HMS Wizard (1895)

HMS Wizard was an A class destroyer that served with the Portsmouth Local Defence Flotilla for most of the First World War, before being withdrawn from service in March-April 1917.

The Wizard was one of three 27-knot destroyers ordered from White as part of the 1893-94 destroyer programme. She carried the standard armament of British destroyers of the period - two 18in torpedo tubes, one 12-pounder gun and five 6-pounder guns. She and her two sisters struggled to reach their contract speed, despite having some of the more powerful engines installed in this generation, and didn’t enter service until 1899, 4-5 years after her contemporaries. As a result White didn’t get any orders for the next generation of 30-knot destroyers.

The White 27 knot destroyers used three White boilers, placing a coal bunker between the two forward boilers. This was reflected in the layout of the funnels - the forward funnel was quite well forward and there was then a gap to the two rear funnels.

The White destroyers were the only ones from this generation of destroyers to be built with inward turning propellers, which made them very difficult to handle.

The Wizard was laid down on 3 April 1894, launched on 26 February 1895, but not accepted into the Navy until July 1899.

Pre-War Career

When the Navy split its single destroyer force into flotillas the Wizard joined the Portsmouth Flotilla.

The Wizard took part in the 1901 naval manoeuvres, which began in late July. These involved two fleets – Fleet B began in the North Sea, and had the task of keeping the English Channel open to trade. Fleet X began off the north coast of Ireland, and had the task of stopping trade in the Channel. The Wizard was part of a force of destroyers from Portsmouth that joined Fleet B. This was the first time both sides in the annual exercises had been given an equal force of destroyers. The exercises ended with a victory for Fleet X. The destroyer forces didn’t live up to expectations, either in torpedo attack or as scouts.

The Wizard underwent a refit in 1903-4.

HMS Wizard after c.1908
HMS Wizard after c.1908

In September 1904 the Wizard visited the east coast, and was reported at Blyth and Flamborough Head on 9 September, heading south.

In 1905-1906 the Wizard was part of the 1st Division of the Channel Fleet.

In August 1905 she was part of the fleet that gathered at Portsmouth to greet a French fleet that was visiting British waters.

In 1906-1909 the Wizard served with the Nore Flotilla

The Wizard underwent a second refit in which her three funnels were replaced with two by trunking the front two funnels together. This took place in some time between 1907 and 1910.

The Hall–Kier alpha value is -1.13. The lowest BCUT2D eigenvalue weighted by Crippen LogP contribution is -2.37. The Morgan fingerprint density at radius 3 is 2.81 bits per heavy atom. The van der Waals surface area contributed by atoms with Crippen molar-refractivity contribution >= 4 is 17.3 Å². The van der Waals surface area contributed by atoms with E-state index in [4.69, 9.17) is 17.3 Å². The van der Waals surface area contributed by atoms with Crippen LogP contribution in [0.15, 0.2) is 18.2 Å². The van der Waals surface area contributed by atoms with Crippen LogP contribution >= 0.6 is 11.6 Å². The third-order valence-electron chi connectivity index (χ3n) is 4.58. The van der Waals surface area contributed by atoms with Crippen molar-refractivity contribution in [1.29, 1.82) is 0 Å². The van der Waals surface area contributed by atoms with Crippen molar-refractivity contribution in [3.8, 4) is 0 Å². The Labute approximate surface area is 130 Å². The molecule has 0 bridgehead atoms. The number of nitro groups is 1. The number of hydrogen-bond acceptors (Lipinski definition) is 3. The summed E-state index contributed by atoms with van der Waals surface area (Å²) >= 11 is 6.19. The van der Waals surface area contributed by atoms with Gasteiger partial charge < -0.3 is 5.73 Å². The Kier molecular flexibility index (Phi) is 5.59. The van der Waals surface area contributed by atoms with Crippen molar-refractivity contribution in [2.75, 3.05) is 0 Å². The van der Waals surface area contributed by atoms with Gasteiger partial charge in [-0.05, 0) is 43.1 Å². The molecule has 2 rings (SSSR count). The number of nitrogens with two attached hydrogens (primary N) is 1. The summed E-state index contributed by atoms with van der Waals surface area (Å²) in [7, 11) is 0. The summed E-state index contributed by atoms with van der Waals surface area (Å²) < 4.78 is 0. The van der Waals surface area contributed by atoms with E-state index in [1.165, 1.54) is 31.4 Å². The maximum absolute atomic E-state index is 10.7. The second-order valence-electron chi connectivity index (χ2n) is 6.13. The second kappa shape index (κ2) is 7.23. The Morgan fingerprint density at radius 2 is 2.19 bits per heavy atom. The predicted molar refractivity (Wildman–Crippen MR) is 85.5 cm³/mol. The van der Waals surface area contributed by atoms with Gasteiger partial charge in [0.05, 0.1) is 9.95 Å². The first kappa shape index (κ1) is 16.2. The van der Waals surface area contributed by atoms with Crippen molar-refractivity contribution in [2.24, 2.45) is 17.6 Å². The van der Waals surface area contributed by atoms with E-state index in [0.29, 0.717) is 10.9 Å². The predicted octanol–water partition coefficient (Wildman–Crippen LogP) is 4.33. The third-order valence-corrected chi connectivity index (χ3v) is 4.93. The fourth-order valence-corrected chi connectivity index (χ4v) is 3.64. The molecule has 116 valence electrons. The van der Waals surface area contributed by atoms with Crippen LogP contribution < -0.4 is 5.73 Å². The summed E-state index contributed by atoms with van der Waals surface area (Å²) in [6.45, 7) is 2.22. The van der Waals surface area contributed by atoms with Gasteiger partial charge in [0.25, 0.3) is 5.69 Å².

In the spring of 1907 the Wizard visited the east coast, and was at Grimsby on 30 May.

In 1909-1911 the Wizard was part of the 4th Destroyer Flotilla at Portsmouth.

When the 6th Destroyer Flotilla was formed in 1911, she moved to that force, and was based at Chatham.

From 1912 she was part of the Portsmouth Local Defence Flotilla.

By March 1913 she was no longer in front line service, and was serving as a tender to the gunnery training establishment HMS Excellent at Portsmouth, with a nucleus crew and her chief gunner John W. Renshaw in command.

The Wizard wasn’t listed in the July 1914 Pink List, the Admiralty’s list of warship locations, nor in the November 1914 list.

First World War

The Wizard wasn’t listed in the November 1914 Pink List, so hadn’t immediately been rushed back into action. However she didn’t have to wait much longer, and by June 1915 she was one of seventeen destroyers in the Portsmouth Local Defence Flotilla, a mix of older 30 knotters and River class ships.

In January 1916 she was one of eighteen destroyers in the Portsmouth Local Defence Flotilla, but was undergoing repairs and the date of her return to service was uncertain.

From 6 April 1916 she was commanded by Lt. William A. Thompson.

In January 1917 she was one of eight destroyers in the Portsmouth Local Defence Flotilla. The Supplements to the Navy List show her serving with the Flotilla in March 1917, but not in April 1917. By June 1917 she wasn’t listed in the Pink List and she didn’t reappear for the rest of the war, so she appears to have been paid off in March-April 1917, as more modern destroyers became available.

By January 1920 she was listed as an obsolete vessel to be sold.

The Wizard was sold to Ward at Rainham to be scrapped on 10 February 1920.

Commanders
6 April 1916-February 1919-: Lt William A. Thompson

Displacement (standard)

320t

Displacement (loaded)

360t

Pendant Number

1914-April 1917: H.3C
January 1918: H.7A

Top Speed

27 knots (contract)

Engine

J.S. White Boilers
2 screws
4,500ihp

Range

78 tons of coal
1,490 mile s at 11 nots

Length

205.5ft oa
200ft pp

Width

20ft

Armaments

One 12-pounder gun
Five 6-pounder guns
Two 18in torpedo tubes

Crew Complement

45 (Brassey)

Laid down

3 April 1894

Launched

26 February 1895

Completed

July 1899

Sold for Break Up

May 1920

British Destroyers From Earliest Days to the Second World War, Norman Friedman. A very detailed look at the design of British destroyers from their earliest roots as torpedo boat destroyers, though the First World War and up to the start of the Second World War, supported by vast numbers of plans and well chosen photographs [read full review]
cover cover cover

Books on the First World War | Subject Index: First World War

How to cite this article: Rickard, J (17 December 2018), HMS Wizard (1895) , http://www.historyofwar.org/articles/weapons_HMS_Wizard_1895.html

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